The Collected Works of Author and Blogger Larry Roberts

Archive for January, 2014

Excessive debt-service burdens reduces a borrower's ability to leverage themselves to buy houses at today's inflated prices. During the 00s lenders saddled borrowers with excessive loads of debt: housing, car, consumer, student. Debt was cheap and apparently getting cheaper every day, so neither lenders nor borrowers concerned themselves with worries of repayment, particularly with housing debt because the house was supposed to pay that off for the borrower, the borrower never needing their own income or savings to repay. Like all unsustainable constructs, it went on until it collapsed of its own weight in excess. In the past such episodes of excess were followed by painful purges, most painful for bankers who didn't get repaid; however, this time around, with…[READ MORE]

David J. Stern, the infamous robo-signer, lost his law license. He walks away with the $58 million he earned from selling his law firm in 2010. Delinquent mortgage squatters in Florida will still lose their homes. Nobody symbolizes the foreclosure purge like David J. Stern, the former owner of the largest of Florida's foreclosure mill, now defunct. Mr. Stern and his associates filled out thousands of foreclosure filings and routinely fabricated paperwork when the original lender files missed key documents. This fabrication of paperwork infuriated judges who didn't want to see the public record inundated with forged documents. David J. Stern was never charged with or convicted of any crime, and the people who lost their homes in foreclosure were…[READ MORE]

The housing market shows early signs of a new housing bubble; market psychology shifts toward foolish optimism, and lenders provide toxic loans to enable foolish buyers. The rapid increase in house prices since early 2012 concerns many housing market analysts. Federal reserve economists noted the 2013 housing recovery was different, in a bad way. Further, Mark Hanson and Nobel prize winner Robert Shiller warn of a housing bubble because of rising prices, excessive valuations, and changing consumer psychology. In the post OCHN Housing Market Update: Is OC forming a bubble?, I argued that we are not in a housing bubble -- at least not yet. My analysis of value -- a method of establishing value that properly identified the housing…[READ MORE]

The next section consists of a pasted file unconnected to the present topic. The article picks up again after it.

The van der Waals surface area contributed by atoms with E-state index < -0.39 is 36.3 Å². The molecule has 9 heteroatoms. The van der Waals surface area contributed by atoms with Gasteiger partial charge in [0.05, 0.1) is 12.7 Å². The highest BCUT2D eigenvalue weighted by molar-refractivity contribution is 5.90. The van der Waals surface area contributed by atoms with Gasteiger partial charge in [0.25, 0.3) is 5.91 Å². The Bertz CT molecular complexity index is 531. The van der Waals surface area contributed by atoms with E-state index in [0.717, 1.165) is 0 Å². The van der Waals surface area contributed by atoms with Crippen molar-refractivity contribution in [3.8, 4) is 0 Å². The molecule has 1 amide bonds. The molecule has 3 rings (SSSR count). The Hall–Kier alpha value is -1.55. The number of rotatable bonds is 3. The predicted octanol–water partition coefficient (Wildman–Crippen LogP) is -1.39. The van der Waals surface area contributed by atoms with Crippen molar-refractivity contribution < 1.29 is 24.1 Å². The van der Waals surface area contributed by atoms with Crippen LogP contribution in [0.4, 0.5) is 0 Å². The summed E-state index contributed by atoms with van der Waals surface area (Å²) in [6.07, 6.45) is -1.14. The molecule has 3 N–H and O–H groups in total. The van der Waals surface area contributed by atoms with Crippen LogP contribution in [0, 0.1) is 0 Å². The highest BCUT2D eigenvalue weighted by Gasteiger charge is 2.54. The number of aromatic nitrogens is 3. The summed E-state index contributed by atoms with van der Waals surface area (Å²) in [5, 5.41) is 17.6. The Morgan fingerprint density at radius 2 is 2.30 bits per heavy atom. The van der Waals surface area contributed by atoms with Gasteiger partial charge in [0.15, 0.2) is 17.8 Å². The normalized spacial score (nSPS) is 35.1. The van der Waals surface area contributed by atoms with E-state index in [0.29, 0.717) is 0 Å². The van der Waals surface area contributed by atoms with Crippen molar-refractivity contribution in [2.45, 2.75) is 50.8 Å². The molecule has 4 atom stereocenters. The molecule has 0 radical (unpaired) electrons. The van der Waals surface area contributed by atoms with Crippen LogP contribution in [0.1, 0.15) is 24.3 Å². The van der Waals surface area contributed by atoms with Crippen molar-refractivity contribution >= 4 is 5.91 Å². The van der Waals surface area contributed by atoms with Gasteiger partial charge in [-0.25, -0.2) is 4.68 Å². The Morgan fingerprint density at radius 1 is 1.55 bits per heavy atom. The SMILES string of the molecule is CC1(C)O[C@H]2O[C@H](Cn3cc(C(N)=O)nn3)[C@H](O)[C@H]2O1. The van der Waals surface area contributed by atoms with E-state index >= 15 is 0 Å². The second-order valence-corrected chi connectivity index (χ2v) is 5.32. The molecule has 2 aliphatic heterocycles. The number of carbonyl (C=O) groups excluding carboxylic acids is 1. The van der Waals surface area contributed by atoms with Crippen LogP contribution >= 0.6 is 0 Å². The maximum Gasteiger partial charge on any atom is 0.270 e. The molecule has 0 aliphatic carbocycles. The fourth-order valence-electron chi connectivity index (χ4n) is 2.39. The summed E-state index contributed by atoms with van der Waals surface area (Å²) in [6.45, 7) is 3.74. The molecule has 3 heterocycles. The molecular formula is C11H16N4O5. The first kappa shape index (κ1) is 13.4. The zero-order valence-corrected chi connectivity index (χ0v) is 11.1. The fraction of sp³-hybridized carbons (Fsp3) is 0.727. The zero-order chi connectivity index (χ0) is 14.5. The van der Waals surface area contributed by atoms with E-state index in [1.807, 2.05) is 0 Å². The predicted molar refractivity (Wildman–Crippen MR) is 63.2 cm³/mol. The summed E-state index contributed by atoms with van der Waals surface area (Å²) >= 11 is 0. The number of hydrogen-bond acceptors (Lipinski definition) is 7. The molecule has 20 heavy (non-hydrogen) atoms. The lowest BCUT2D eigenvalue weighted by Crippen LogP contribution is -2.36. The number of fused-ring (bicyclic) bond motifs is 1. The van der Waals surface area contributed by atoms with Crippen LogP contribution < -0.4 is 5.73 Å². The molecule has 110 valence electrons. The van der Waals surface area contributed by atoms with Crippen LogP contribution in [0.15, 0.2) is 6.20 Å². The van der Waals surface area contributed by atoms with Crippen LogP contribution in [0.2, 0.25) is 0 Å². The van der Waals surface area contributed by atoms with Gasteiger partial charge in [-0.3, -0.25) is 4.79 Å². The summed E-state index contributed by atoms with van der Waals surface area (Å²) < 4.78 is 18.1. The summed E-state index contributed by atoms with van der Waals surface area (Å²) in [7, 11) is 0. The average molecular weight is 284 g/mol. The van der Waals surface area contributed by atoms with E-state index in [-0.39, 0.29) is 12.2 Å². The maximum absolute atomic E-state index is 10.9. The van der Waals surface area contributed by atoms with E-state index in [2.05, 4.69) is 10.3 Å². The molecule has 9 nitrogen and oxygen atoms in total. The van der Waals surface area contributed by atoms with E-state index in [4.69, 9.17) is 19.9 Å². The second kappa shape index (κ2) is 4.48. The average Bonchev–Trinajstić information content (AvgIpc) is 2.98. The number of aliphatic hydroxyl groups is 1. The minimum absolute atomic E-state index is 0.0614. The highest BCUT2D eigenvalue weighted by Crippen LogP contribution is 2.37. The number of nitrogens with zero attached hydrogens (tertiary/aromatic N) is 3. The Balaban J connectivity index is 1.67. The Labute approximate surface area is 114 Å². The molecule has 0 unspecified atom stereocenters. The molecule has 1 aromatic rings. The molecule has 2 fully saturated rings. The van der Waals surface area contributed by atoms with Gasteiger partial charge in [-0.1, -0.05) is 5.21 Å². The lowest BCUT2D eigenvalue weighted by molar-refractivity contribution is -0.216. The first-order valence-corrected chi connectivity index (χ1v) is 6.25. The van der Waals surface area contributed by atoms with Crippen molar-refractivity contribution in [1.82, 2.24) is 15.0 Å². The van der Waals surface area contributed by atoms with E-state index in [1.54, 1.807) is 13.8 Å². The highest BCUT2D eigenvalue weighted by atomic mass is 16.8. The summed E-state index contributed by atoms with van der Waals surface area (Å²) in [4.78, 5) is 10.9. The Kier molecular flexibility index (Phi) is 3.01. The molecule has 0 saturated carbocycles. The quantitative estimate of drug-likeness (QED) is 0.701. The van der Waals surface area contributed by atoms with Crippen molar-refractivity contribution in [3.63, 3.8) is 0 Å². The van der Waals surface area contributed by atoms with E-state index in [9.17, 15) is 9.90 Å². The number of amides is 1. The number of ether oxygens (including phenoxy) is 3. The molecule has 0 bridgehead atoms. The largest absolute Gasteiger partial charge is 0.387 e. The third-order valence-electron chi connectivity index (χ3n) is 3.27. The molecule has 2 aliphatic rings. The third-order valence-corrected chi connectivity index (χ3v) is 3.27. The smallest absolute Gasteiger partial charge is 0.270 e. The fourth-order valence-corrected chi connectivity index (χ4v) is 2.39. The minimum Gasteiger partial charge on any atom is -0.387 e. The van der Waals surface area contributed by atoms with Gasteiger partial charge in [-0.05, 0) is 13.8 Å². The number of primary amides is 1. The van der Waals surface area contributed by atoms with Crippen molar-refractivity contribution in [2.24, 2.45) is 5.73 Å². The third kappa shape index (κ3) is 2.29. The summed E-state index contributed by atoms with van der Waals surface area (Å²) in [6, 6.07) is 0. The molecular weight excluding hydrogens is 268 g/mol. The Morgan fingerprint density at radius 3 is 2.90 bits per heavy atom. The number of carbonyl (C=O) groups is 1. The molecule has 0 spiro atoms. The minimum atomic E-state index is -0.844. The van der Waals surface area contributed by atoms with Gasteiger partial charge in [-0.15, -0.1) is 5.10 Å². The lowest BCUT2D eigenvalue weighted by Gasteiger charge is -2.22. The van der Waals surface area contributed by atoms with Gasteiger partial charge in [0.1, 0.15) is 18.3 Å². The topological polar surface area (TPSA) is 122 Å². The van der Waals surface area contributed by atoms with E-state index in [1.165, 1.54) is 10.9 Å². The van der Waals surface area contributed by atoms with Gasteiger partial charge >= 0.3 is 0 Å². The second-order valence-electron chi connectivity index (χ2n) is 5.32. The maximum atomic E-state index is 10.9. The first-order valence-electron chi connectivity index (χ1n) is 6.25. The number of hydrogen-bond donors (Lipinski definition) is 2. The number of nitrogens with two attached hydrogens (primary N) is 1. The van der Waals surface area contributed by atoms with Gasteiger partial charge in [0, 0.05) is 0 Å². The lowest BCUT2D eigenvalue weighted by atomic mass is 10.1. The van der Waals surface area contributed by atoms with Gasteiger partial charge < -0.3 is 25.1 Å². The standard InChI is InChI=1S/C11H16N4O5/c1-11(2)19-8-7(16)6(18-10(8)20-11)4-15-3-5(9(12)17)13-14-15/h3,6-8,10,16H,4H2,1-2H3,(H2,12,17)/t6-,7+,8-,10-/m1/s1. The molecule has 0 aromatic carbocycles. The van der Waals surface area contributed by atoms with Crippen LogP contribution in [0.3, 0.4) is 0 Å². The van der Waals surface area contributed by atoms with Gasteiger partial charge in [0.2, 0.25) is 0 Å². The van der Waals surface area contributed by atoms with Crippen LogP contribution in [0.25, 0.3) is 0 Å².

If you repeat something enough times, does it make it true? One of the great Real Estate canards of the past year is the “myth of shadow inventory”. The realtor community had been drum beating this meme throughout 2013 in an effort to show how strong the market has been, and why you need to buy because inventory isn't coming back.  A simple Google Search for that phrase yields hundreds of articles posted just last year.... A myth-busting cacophony, or conspiracy, if you like. But does repeating that shadow inventory is a myth mean it’s true? I don't think so. Yes, there are fewer foreclosures thanks to market interference/consumer protective laws like California’s “Homeowner’s Bill Of Rights” and Nevada’s similar…[READ MORE]

 The price of gold is heavily manipulated. On Monday, January 6, a sell order for 4,200 contracts of February gold futures was executed; all at once.  If you are familiar with the gold futures market, and who is, you would know that a sell order for 4,200 contracts of gold futures represents a future sale of 420,000 troy ounces of gold in February, and the market price of those 420,000 ounces of gold on Monday morning was about $516,600,000.  In words, that is over 516 million dollars or about half a billion dollars.  Another report gives the figure as 11,000 contracts, or  1,100,000 ounces of gold, or 1.3 trillion in dollars.  But the exact numbers are not so important to this particular post.…[READ MORE]

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